What are NFTs 2.0, and which problems do they solve?
NFTs today have limited functionality and interoperability.
They have fantastic potential but are primarily used for speculation these days. To unlock the full potential of NFTs, we need smart contracts that allow more flexibility.
Current standards are too limited
Most NFTs are based on the ERC-721 standard, which makes it easy to exchange “non-fungible” tokens. Launched in 2017, the standard was used by CryptoKitties, a popular online game that was one of the first big projects that showed the potential of NFTs.
In essence, contracts using this simple standard include a base URI and incremental IDs representing individual tokens. Add the tokenID to the base URI, and you should have a URL that can be used to fetch the token’s metadata.
This allowed creators to build collections of multiple unique NFTs. The metadata is often stored on IPFS, a distributed storage network, but plenty of NFT projects just use a centralized service like Google Drive. Buyers of NFTs often don’t realize that if the creators delete or move the files, their NFT is nothing more than a pointer to an unknown location.
But this is in itself not the biggest problem with this standard. There is currently no way to validate if an NFT project is solid.
One of the most critical aspects of art is the creator, but nothing about the creators is being stored on-chain.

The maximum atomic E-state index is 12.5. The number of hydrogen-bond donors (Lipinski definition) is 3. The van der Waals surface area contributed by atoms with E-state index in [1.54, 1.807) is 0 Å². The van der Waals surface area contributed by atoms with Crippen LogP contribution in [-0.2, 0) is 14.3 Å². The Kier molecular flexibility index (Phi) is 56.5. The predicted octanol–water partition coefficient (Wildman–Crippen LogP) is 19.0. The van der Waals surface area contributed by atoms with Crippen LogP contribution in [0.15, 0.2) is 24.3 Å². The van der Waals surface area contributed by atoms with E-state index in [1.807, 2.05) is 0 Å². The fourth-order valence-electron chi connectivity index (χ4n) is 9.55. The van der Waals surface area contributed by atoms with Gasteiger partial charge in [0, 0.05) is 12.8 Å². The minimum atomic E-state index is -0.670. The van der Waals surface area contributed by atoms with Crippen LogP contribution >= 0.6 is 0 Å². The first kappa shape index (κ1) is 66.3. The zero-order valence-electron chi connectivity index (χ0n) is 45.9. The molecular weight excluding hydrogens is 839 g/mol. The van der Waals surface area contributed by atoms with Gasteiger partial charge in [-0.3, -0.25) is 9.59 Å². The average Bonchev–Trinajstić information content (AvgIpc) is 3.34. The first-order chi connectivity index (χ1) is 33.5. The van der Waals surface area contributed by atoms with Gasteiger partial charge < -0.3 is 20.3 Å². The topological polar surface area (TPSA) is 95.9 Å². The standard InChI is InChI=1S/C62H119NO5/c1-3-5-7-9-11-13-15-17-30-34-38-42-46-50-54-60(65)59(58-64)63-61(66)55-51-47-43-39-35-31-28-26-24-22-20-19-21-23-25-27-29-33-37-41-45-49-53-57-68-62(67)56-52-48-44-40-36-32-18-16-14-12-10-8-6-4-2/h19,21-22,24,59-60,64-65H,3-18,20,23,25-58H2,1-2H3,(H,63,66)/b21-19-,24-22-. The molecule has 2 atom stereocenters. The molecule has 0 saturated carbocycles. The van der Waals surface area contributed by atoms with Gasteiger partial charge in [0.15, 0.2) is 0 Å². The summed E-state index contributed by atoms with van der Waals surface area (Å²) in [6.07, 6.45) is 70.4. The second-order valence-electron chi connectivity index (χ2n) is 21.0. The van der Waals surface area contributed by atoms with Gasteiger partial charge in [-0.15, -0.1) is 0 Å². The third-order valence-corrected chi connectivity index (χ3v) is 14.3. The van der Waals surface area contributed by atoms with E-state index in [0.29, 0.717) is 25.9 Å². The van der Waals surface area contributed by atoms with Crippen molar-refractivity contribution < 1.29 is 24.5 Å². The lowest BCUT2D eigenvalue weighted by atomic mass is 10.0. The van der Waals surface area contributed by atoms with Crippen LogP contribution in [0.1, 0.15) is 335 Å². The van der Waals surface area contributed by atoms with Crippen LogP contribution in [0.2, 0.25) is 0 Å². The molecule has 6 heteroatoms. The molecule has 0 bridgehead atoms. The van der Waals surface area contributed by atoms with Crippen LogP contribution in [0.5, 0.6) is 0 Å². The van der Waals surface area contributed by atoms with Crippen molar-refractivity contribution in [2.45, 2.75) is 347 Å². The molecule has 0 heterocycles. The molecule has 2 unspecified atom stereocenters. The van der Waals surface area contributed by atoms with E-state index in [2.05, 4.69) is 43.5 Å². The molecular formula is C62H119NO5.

The only data attached to an ERC-721 contract is a
The collection pages on platforms like OpenSea seem rich with information, but most of this data is not coming from the smart contract of the NFT. It’s something that has been added through an input field on the platform itself, meaning it lives inside the database of that specific marketplace. NFT collections could potentially have very different information shown on other websites.
If your favorite marketplace no longer exists five years from now, all your NFT represents is a name, symbol, and ID.
Most importantly, your NFT says absolutely nothing about its creators. Although the smart contract has the owner’s public key, this key could belong to anybody and holds no information about the original creators.
The creators of an NFT, and their reputation, are an essential aspect of the value of an NFT or any kind of art. Especially when more professional designers and creators use NFTs, think of digital fashion and big brands working with well-known designers. Don’t you want your NFT to hold some information about them?
Would most paintings be as worthy if no one knew who painted them? Would you even trust if it’s real or just a scam?
Being able to buy directly from an artist with an on-chain reputation would drastically reduce the number of scams. But with current standards, all this data does not exist.
Most of the creators' profiles now live on centralized marketplaces and could vanish over time. Current platforms have evolved way faster than the underlying standards. The standards are lacking behind and are holding the industry back.